Setting up PostgreSQL on Mac with Homebrew

Setting up PostgreSQL on Mac with Homebrew

Homebrew provides an easy way to install open-source software in your Mac, if you don't have it installed please head to and follow the instructions before following the rest of this tutorial.

In this tutorial I'll show how I usually setup PostgreSQL on Mac (OSX) via Homebrew.

Install Postgres

Go to your terminal and install the latest version of PostgreSQL with the following command:

brew install postgresql

Checking the PostgreSQL version

You can check the version of PostgreSQL you have installed by running the following command:

psql --version

At the time I wrote this post the output was:

psql (PostgreSQL) 13.3

Installing a different version of PostgreSQL

If whatever latest version of PostgreSQL Homebrew installed for you is not enough you can install a specific version.

Open your terminal search for all the available PostgreSQL versions with the command:

brew search postgresql

If everything works you should get an output like this:

==> Formulae
postgresql ✔         postgresql@10        postgresql@11        postgresql@12        postgresql@9.4       postgresql@9.5       postgresql@9.6       qt-postgresql

Notice a ✔ in the postgresql formula, that's the we installed a couple of steps ago.

For example, suppose you prefer to install PostgreSQL 10.
First, make sure you uninstall the current version, in your terminal run:

brew uninstall -f postgresql

Now install version 10:

brew install postgresql@10

Follow the instructions regarding the setup of the PATH environment variable to make the PostgreSQL executables visible to your terminal.
In this case it would be in /usr/local/opt/postgresql@10/bin but you should make sure to check the output of the install command above.

Ensure it is running

With Homebrew Services  you can start and stop services such as PostgreSQL as managed daemons. You can the full documentation of this tool by running the command brew services --help.

For now you can focus on listing, starting and stopping services with the following commands.

Listing Existing Services

brew services list

Starting the latest version of PostgreSQL

brew services start postgresql

Again, if you have a different version, such as PostgresSQL 10

brew services start postgresql@10

Stopping PostgreSQL

brew services stop postgresql
# or
brew services stop postgresql@10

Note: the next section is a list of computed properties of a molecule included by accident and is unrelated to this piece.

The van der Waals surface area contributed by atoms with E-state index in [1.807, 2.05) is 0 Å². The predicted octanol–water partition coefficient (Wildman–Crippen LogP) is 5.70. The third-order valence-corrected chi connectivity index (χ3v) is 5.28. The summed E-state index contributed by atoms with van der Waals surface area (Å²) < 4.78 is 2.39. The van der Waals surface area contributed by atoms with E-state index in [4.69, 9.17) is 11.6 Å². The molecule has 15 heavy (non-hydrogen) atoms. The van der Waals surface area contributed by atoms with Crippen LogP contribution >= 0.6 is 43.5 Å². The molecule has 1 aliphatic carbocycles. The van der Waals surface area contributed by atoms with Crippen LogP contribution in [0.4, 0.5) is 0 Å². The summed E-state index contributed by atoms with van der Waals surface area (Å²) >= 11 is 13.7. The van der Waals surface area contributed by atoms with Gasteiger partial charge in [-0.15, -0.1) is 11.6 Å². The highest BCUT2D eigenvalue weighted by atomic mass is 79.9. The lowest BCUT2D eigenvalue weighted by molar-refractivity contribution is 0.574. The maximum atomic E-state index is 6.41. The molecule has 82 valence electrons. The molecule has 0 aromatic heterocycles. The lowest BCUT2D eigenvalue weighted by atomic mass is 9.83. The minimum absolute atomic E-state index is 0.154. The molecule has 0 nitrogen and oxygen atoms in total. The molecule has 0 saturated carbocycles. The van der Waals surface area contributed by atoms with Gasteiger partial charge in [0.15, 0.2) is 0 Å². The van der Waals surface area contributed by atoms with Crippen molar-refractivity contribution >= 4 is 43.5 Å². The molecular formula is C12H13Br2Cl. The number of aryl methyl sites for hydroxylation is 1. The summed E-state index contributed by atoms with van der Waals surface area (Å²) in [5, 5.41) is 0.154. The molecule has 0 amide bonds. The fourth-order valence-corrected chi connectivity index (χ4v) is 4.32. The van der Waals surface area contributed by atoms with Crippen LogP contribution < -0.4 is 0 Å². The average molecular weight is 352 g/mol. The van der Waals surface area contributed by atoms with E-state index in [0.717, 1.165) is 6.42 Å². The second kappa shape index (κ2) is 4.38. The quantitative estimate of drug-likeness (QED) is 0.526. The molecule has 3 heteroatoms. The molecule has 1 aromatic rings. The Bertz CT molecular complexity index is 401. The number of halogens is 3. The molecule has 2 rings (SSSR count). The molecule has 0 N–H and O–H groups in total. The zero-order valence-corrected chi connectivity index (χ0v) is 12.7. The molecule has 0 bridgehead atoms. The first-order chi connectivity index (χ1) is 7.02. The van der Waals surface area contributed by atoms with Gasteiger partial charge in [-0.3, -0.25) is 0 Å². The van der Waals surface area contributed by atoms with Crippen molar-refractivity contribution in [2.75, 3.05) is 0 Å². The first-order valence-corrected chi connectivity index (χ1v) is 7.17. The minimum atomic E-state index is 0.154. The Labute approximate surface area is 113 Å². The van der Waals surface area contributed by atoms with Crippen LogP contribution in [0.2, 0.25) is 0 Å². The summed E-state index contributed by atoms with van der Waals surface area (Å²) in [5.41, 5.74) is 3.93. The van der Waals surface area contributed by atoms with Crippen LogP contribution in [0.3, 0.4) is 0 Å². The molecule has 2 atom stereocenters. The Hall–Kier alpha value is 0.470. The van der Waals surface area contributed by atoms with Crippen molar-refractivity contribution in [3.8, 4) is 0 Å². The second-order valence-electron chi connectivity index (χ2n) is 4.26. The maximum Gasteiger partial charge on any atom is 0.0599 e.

Postgres comes with its own set of shell executables to manage databases, to name a few:

  • createdb
  • createuser
  • dropdb
  • dropuser
  • psql

You can check the list of binaries inside of the directory:


where instead of <version> you have whatever version you installed a few steps back and, as I mentioned earlier, you can check by running the command:

psql --version

In my case the path is:  


However if you installed the version 10, for example, your path might rather look like:

Note of comparison with Linux: On a Linux server those binaries are usually executable by a specific system user and group, if memory serves I think Ubuntu uses postgres as both username and group.

Creating a new database and user.

Let's create a user with the name my_user and a database named my_database owned by my_user.
Open your terminal and run the following commands:

createuser my_user
createdb --owner=my_user my_database
TIP: you can omit the --password option to create a user without password if you want to make easy to automate scripts later.

Running Queries

First let's create a table using the fancy EOF syntax of your shell, also known as Here Documents:

psql -d my_database <<EOF
       NAME           TEXT    NOT NULL,
       AGE            INT     NOT NULL,
       ADDRESS        CHAR(20),
       SALARY         REAL

As you see, the psql command reads queries from the stdin, so let's use that to create a couple of rows piping echo into psql:

     "VALUES (1, 'Paul', 32, 'California', 20000.00);" \
     | psql -d my_database

     "VALUES (2, 'Foo', 32, 'New York', 20000.00);" \
     | psql -d my_database

You can also interact with psql directly:

psql -d my_database

You should get no errors and a shell like this

psql (13.3)
Type "help" for help.


Finally, let's run a SELECT interactively:

my_database=# SELECT * FROM COMPANY;

 id | name | age |                      address             | salary
  1 | Paul |  32 | California                               |  20000
  2 | Foo  |  32 | New York.                                |  20000
(2 rows)

Dropping Database

If you need to delete a database with all its contents run the command:

dropdb my_database

Dropping Users

Similarly you might want to delete users, you can do that with: dropdb my_user

I hope you found this useful, thanks for reading.

Photo by Michael Browning on Unsplash.
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